The following commentary covers Chapters 1, 2, 3, and 4.
us examine a little more closely these chapters, which
shew the pains the Spirit took, to set before the eyes of
the people all the motives which could induce them to
walk faithfully in the career which now lay before them.
Moses recalls the
patience and goodness of God in the wilderness journey
He begins with the
narrative of what had occurred since the sojourn of the
children of Israel at Sinai; and Moses reminds them of
the commandment to leave that place and to go to the
mount of the Amorites,  to go up and possess the land. They get
there, and, discouraged by the spies, they will not go
up; then, trying to do so without God, they are smitten
before their enemies. Passing by the borders of Esau and
Moab, God gives them the land of Sihon and of Og.
We learn too here that,
though sanctioned by God, the sending the spies was the
effect of unbelief among the peoplean instructive
lesson. God may allow, and so far sanction a course, wise
humanly, in His waysHis government, which yet bears
the fruit of the unbelief which is at the root of it.
In a word, Moses recalls
to them, in general, what had taken place in the journey
which led to their entrance into the land of which they
are to take possessionthe patience and the goodness
The majesty of God
and His Word, and the privilege enjoyed at Horeb
In reminding them of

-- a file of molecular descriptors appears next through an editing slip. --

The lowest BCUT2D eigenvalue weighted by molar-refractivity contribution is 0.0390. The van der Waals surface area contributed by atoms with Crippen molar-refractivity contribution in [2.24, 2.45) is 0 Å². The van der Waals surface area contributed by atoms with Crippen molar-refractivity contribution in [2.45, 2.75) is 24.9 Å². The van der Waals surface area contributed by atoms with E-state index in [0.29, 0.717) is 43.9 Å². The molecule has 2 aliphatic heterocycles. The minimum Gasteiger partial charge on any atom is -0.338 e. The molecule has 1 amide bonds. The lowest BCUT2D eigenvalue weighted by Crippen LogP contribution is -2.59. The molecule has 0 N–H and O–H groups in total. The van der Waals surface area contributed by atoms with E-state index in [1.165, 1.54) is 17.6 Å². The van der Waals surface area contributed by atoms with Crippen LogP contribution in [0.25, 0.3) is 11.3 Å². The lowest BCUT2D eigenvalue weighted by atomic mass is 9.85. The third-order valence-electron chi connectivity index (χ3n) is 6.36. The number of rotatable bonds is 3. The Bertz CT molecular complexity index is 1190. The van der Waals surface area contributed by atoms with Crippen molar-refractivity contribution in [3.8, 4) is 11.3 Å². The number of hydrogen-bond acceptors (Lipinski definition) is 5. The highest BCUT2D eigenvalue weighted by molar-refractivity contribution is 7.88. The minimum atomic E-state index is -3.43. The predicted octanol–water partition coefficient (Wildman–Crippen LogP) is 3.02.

Horeb, he insists on the privilege they had enjoyed in
nearness to God, who Himself had spoken to them out of
the midst of the fire, when they saw no similitude; on
the authority of the wordits majestyexcluding
thus all thought of idolatry. He shews them that all that
were of full age had perished, as a consequence of their
unbelief; that he himself could not enter into that good
land; that God is a jealous God, a consuming fire; and
that, if they made any graven image, they would utterly
perish from off the land they were about to enter, and
would be scattered amongst the nations andleft to
serve the gods they had loved; that, nevertheless, they
should find God if they sought Him with all their heart,
for He is a merciful God, who would not forsake them;
that if Sinai had been the brightness of His majesty, it
was also true that such a God of majesty had never
vouchsafed to come so near to a people, elect and chosen
for their fathers' sakes. Such is the basis of the
government of this people.
Three cities of
refuge on this side Jordan
Moses sets apart three
cities of refuge, as a token of possession, on the part
of God, of what was on this side Jordan. These four
chapters are introductory.
 It is interesting
to put together the second and third verses. For an
eleven days' journey Israel took forty years. Alas! how
often is it thus with us, owing to our unfaithfulness.